Christmas without panettone would be like Ascona without its lakeside promenade – unimaginable! Every household in Ticino serves this sweet, airy bread loaf for dessert at Christmas.
The production of panettone is complex and time-consuming: the process of kneading the dough, proving it, then baking and drying it can take 48 hours. It starts with preparing a starter dough, which then must be allowed to rest for some time. After adding other ingredients, the dough is transferred into the typical panettone baking paper mould, in which it rests again before being placed in the oven. After baking, the now airy golden-brown panettone is hung upside down from a kind of rail and dried for some six hours. Why upside down? So that the loaf doesn't collapse under its own weight and lose its airy character. The making of the dough, the key to the taste, is every confectioner's closely guarded secret. Finally, the heavenly-smelling loaves are attractively packaged and displayed in the shops.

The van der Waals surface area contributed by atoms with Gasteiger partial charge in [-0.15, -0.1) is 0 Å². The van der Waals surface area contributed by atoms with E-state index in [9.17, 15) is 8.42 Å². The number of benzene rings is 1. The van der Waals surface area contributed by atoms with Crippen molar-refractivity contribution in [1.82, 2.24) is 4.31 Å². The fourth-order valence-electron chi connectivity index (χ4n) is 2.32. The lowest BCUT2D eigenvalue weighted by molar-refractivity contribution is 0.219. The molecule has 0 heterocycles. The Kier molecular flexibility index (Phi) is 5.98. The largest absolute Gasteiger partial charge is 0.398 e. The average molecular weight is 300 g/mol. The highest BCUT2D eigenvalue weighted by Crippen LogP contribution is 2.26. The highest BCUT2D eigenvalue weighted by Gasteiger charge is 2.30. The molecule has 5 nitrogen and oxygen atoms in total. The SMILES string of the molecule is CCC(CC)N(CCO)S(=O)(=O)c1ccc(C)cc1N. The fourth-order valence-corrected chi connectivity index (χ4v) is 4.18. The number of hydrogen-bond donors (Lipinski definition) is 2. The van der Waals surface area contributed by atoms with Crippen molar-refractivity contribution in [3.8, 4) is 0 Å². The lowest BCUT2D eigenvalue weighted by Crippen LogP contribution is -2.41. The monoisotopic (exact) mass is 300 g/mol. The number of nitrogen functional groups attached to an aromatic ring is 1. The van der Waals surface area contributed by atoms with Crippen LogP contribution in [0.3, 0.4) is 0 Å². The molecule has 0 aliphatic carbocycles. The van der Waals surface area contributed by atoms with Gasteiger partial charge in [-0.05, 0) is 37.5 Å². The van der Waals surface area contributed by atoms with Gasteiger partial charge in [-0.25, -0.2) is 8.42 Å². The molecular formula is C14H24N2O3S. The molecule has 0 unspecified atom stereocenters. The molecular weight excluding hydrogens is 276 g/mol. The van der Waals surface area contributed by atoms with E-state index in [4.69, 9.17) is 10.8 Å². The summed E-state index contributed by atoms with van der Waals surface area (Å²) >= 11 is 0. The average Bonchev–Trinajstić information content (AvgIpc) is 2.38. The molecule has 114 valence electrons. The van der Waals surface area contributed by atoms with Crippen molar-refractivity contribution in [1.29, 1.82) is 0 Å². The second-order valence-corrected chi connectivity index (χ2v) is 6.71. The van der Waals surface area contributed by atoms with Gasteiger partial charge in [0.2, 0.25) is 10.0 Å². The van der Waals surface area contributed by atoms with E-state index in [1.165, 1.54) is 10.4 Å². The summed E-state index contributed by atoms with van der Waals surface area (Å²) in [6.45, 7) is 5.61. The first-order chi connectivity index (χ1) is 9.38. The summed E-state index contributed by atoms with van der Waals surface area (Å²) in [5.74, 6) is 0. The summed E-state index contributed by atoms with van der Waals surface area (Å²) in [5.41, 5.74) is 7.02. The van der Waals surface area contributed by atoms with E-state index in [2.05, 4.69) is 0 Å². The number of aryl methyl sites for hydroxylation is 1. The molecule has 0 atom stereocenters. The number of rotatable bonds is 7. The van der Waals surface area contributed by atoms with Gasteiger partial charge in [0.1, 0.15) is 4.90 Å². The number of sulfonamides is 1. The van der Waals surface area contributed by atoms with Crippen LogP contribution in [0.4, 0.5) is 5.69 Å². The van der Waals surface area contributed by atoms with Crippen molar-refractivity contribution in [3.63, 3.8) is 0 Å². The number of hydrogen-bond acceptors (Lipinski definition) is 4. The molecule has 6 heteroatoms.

Confectioners from the Ascona-Locarno region were ranked among the top three: Marzio Monaco (Pasticceria Dolce Monaco, Losone) came second, while Luca Poncini (Pasticceria Poncini, Maggia) came third. It takes time to make a panettone, as well as a great deal of experience. The ingredients are every manufacturer's unique selling point: each has his or her own secret blend. One of the ingredients that Marzio Monaco uses for his product is butter from the Vallemaggia's alps, where cows are grazed in the summer: the fresh herbs present in the grass imbue his products with a unique flavour.